Wednesday, 4 July 2012

OBITUARY - World Demise (1994)

01  Don't Care
02  World Demise
03  Burned In
04  Redefine
05  Paralyzing
06  Lost
07  Solid State
08  Splattered
09  Final Thoughts
10  Boiling Point
11  Set In Stone
12  Kill For Me
13  Killing Victims Found (Japanese Bonus)

'World Demise' is the fourth album by American death metal band Obituary. It was released on September 6th 1994 via Roadrunner Records. A single and promotional video for the song "Don't Care" was also released but only in the USA.

As good an album as `The End Complete' was it just couldn't match up to `Cause Of Death', and Obituary seemed to have realised that they are never going to better what they have already achieved, with 4th album `World Demise' at last showing signs of the band progressing. It's still 95% Obituary of old, with the bands classic sound intact and heavy as ever, but uniquely amongst their discography it shows them at least trying to do something different, with the inclusion of a number of samples - notably the shuddering earthquakes and propeller effects in the title track and the tribal rhythms of "Kill For Me" - while the album artwork sees the band ditching the old, sinister heavy metal imagery for something based in reality.

On the one hand, World Demise creatively channels the underlying themes of their classics Slowly We Rot and Cause of Death into an urban bricklaying force, with a near excess of manly swagger. We had already been inundated with the hilarious "Don't Care" from the EP of the same name earlier in the year, but here it sits atop its proper throne of primal, driving grooves and crude but effective chorus. John Tardy sounds quite good here, as he does on the concrete crushing title track, another of the clear favorites here for the relationship of the descending chugs and resonant growling; and a great pure old school, creepy death bridge. Other pieces of note include the almost hypnotic sway of "Lost", the warlike percussion of "Redefine", and of course "Final Thoughts", with the hugest and most menacing groove on the entire album. Most of these do suffer from a faint reek of useless repetition, and in most cases :30 seconds could have been snipped to greater effect.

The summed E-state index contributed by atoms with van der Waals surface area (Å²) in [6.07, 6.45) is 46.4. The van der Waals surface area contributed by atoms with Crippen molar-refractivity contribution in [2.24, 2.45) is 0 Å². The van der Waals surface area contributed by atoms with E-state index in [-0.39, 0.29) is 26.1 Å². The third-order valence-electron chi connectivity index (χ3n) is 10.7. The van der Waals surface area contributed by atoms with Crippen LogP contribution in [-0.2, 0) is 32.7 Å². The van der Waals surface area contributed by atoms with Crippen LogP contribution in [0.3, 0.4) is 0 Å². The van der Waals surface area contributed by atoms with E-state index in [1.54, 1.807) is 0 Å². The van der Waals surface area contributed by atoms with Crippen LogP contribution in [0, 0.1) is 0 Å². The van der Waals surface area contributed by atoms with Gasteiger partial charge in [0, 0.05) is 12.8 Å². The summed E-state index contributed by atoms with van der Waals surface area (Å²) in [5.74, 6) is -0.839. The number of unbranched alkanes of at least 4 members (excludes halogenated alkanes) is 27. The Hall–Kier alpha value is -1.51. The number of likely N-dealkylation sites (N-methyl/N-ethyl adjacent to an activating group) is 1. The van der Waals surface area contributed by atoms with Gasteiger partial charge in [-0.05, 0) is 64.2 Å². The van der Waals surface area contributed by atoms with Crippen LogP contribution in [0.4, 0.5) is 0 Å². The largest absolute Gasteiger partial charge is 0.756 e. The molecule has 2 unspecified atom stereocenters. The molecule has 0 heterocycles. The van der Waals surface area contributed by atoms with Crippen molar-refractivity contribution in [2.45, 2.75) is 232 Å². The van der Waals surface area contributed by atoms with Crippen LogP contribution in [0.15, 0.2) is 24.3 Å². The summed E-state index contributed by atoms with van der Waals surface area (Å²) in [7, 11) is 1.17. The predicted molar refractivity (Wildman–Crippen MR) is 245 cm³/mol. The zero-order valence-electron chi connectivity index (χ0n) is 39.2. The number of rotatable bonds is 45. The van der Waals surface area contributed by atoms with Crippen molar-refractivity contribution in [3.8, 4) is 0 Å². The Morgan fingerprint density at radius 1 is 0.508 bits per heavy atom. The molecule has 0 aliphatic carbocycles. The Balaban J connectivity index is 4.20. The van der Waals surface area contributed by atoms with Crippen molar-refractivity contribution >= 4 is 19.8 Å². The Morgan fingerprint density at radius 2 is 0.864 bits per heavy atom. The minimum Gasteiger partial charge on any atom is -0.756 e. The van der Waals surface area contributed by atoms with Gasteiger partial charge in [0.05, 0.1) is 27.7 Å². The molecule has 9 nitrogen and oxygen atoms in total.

On the other hand, I really would have liked to hear some faster material on this album. It's all too rare that the band will surge into one of their morbid and wild, frenetic scenarios, like the bridge to "Solid State" and its winding, deceptively sloppy lead sequence. There are some decent old school rhythms here that hearken back to the heyday of Xecutioner and Death ("Set in Stone", etc), but not enough.

Death Metal can be a very restrictive genre to work within. A lot of fans expect things to be exactly right, with little room for deviation. Obituary tried something a little different here. Time hasn't been terribly kind to this album. The first three are fondly remembered by most fans, but not this for some reason. It is really a continuation of 'The End Complete'. Perhaps it is because Death Metal had progressed and caught up with where Obituary had been four years earlier.

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